Despite this, I was pretty confident when the trainer asked if Lucy would be the 'demo dog.' However, although the trainer had a juicy piece of hot dog in her hand, Lucy would not sit or lie down, after several minutes of encouragement.
The trainer passed her back to me and moved on to another dog. I casually signalled to Lucy to sit. She sat. I signalled for her to lie down. She lay down.
Lucy is a very smart dog and in her quieter moments is very obedient. But when she is wild (usually in the evenings, unfortunately for the kids) she is defiant, intransigent and a little bit out of control.
And when she is sweet, she is very sweet indeed.
Reminds me of someone else I know and love.
When D., my youngest son, was a toddler, I wanted to knit a hat for a friend's baby. I tried to measure D.'s head. He refused to cooperate. I kept trying for weeks. I would ask nicely, try sneaking up on him when he was distracted or firmly tell him to sit still. I begged and pleaded. All to no avail.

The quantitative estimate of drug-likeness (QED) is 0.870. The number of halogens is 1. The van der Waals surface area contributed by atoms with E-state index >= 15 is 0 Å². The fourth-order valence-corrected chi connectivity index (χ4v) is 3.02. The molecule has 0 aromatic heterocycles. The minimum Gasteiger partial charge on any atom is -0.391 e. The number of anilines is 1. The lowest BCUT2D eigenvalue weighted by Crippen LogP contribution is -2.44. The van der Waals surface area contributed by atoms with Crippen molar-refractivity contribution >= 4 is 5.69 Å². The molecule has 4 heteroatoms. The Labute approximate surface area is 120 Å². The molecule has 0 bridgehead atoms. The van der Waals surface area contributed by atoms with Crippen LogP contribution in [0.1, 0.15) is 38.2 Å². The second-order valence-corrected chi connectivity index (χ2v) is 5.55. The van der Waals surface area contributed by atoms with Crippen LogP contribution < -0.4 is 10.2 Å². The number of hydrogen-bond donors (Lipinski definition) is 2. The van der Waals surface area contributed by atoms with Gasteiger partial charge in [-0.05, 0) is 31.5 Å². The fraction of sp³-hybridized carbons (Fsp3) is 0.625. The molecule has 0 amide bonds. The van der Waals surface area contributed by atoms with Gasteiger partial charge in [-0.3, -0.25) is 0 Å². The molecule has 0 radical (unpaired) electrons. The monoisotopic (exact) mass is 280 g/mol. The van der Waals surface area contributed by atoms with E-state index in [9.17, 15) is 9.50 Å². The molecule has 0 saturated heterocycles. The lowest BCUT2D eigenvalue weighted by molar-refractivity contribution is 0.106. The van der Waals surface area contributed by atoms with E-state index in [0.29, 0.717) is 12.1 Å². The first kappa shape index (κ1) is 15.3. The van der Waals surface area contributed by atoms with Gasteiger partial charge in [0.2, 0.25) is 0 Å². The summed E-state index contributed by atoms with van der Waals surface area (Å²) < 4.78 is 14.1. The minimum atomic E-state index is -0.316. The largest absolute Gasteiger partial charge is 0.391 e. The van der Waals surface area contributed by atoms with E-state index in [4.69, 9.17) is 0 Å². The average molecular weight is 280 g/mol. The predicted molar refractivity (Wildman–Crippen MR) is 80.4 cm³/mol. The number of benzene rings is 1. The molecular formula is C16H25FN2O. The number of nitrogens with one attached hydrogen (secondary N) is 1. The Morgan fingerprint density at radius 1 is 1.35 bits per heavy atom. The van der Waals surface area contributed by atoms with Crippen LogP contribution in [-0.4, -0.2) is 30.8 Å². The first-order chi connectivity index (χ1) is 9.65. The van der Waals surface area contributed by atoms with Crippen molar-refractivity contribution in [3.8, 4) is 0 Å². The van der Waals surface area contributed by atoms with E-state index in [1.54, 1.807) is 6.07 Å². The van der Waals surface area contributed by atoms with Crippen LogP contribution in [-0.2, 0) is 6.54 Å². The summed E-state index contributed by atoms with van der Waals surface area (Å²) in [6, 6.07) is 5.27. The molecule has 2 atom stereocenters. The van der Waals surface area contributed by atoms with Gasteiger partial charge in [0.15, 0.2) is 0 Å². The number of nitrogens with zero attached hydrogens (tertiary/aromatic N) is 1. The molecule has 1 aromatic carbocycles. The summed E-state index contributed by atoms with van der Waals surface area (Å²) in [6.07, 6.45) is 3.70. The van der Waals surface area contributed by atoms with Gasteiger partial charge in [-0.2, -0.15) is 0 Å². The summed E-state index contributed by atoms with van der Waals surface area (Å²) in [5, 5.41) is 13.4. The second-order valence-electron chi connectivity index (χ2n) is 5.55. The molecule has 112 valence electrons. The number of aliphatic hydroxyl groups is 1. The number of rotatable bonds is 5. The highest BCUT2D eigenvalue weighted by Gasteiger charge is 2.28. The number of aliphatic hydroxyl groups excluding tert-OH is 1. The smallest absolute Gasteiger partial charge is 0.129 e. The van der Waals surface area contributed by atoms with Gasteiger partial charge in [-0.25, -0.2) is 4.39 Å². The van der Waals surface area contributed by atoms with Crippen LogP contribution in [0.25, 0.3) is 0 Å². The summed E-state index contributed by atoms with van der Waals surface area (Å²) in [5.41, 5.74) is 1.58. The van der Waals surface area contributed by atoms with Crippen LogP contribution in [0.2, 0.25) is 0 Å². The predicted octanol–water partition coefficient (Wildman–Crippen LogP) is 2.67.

A few months later, when the hat was finished (I guessed at the size) and mailed off to the recipient, I pulled out my tape measure to check my progress on another project. D. approached me and sweetly asked, "Mama, do you want to measure my head?"
To this day, he wants me to measure his head whenever I am using a tape measure.
Friday, June 13, 2008
Update: I have a new post up at MyBreastCancerNetwork.Com.
Thursday, June 12, 2008
The good news is that my heart is functioning just fine. It is most likely that there was never a problem and that the echo just gives a clearer picture.
Wednesday, June 11, 2008
Two members of my community got bad news this week and I have been thinking about them a lot. I am struck by Rebecca's humourous description of her recurrence (which involves both potato and spaceship analogies) and Andrea's strength and grace as she choses between more treatment or hospice care.
But I am sad.
And a little bit scared.